Meanwhile, the issue is a cause for concern for many Erath County residents. In the public sector, employees of Tarleton State University and Erath County are among those that could be affected by the failed partnership. The university ranks at the top of the Stephenville Chamber of Commerce’s list of major area employers.
In the private sector, FMC Technologies and Walmart employees are among the community members who will be impacted if an agreement is not met, and there are many others on that list.
For those who felt trapped with BCBSTX, Stephenville is home to other healthcare options. Deidre Loredo, office manager at Affordacare Urgent Care Clinic, said BCBSTX plans and others from a number of insurance providers are accepted at their facility, located at 2857 West Washington Street.
Affordacare specializes in minor injuries, adult and pediatric illness, physical examinations and offers community members an option for healthcare when primary care providers are not available. The clinic is open from 8 a.m. until 7 p.m. Monday through Saturday and from 10 a.m. until 4 p.m. on Sunday.
“In the case of a medical emergency, we will still refer patients to the ER,” Loredo said.
The message from Texas Health on emergency care is similar. The network is reminding patients that their emergency rooms are always open and the cost of services is not impacted by a patient’s network status.
Meanwhile, Michelle Beck with the Fraser Agency said the debacle leaves local consumers who are shopping for policies outside of the workplace with few options.
“There are not a lot of choices this year,” Beck said, adding the same problem applies to individuals who shop for coverage through the marketplace or with local agents. “The problem is the same for everyone in the area, individuals seeking insurance have the option of Blue Cross Blue Shield or First Care, which the hospital is also in limbo of not taking. Scott and White is available in some cases, but nobody (local health care providers) takes it.”
Beck said Fraser Agency offers a short-term temporary policy that gives consumers an option for lowering premiums, but patients with preexisting conditions are not accepted. The policy also doesn’t meet federal insurance requirements, leaving fines and penalties to pay at tax time.
In a troubled economy the penalties are also significant. For tax year 2016, uninsured individuals will be fined 2.5 percent of their total household adjusted gross income, or $695 per adult and $347.50 per child, to a maximum penalty of $2,085.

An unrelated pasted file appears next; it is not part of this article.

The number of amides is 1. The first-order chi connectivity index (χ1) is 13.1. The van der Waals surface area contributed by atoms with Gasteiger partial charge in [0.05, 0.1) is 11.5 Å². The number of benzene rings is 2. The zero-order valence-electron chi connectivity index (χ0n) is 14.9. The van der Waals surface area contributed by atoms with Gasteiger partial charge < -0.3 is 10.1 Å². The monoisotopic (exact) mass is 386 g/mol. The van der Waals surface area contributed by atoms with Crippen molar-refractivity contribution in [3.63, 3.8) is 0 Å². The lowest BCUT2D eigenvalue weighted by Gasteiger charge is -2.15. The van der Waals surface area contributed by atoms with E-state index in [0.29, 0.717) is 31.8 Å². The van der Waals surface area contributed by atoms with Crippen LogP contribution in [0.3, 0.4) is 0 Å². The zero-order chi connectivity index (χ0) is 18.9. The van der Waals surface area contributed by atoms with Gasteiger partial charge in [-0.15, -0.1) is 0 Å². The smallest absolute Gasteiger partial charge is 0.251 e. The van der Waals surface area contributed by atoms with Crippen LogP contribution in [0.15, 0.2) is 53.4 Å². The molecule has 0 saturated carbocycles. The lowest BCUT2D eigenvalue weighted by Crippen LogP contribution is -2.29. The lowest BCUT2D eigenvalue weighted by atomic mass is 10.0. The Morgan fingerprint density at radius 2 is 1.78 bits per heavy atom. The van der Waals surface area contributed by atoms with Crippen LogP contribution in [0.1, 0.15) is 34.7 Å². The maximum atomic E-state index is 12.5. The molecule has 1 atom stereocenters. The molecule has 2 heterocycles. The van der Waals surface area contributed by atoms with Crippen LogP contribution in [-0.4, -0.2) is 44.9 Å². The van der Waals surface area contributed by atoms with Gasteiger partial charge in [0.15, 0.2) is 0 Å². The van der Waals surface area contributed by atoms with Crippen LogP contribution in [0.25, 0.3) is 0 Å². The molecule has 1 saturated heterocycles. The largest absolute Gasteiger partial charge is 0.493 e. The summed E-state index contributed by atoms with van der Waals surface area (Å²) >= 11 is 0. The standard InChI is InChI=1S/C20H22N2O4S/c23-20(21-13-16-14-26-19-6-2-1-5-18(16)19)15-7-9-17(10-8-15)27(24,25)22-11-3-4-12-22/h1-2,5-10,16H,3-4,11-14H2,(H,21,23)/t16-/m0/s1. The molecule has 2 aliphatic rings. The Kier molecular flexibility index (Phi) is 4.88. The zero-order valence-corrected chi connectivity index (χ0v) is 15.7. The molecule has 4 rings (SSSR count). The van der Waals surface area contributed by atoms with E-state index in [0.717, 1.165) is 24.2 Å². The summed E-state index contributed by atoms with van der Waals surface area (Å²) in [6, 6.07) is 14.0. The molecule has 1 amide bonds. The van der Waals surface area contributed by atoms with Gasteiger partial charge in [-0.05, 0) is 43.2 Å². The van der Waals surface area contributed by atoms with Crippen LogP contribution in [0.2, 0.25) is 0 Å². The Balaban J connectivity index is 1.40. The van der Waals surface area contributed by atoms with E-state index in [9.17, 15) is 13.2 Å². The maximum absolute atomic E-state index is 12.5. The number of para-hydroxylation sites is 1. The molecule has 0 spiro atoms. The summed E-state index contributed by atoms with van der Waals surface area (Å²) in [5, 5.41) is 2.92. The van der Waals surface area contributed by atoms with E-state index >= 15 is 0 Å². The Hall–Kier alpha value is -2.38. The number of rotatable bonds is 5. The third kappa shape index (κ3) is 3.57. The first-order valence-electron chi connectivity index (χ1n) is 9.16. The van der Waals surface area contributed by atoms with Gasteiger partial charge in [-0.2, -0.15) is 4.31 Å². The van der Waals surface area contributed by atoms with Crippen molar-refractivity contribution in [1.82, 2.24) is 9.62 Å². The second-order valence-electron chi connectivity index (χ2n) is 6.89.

To avoid penalties and have coverage in place in the case a catastrophic event occurs, Beck suggests that consumers sign up with BCBSTX even if it is out-of-network. She also said consumers should sign up through the Health Insurance Marketplace.
“It offers the same plans and same network, but the premium can be more affordable for those who qualify,” she said.
Beck also said consumers can get added coverage by subscribing to a supplemental policy through companies like Aflac that can help fill coverage gaps and pay expenses not covered by their medical insurance.
Erath County has a fund to help those who cannot afford medical care, and Micki Bell, indigent healthcare administrator for Erath County, said failed negotiations will not impact the service. The indigent healthcare fund is eight percent of the county’s tax levy and serves as a last resort for the “bottom tier,” or patients who have nothing.
Bell said conditions of approval include limited income and resources and patients cannot have access to any insurance – in-network or out-of-network. To qualify, patients must have been previously denied coverage through Medicaid and disability.
For more information, BCBSTX subscribers should call the customer service phone number listed on the back of their insurance card. For information about local hospital care, call Texas Health Stephenville at 254-965-1500.
Consumers can also review information from Texas Health online.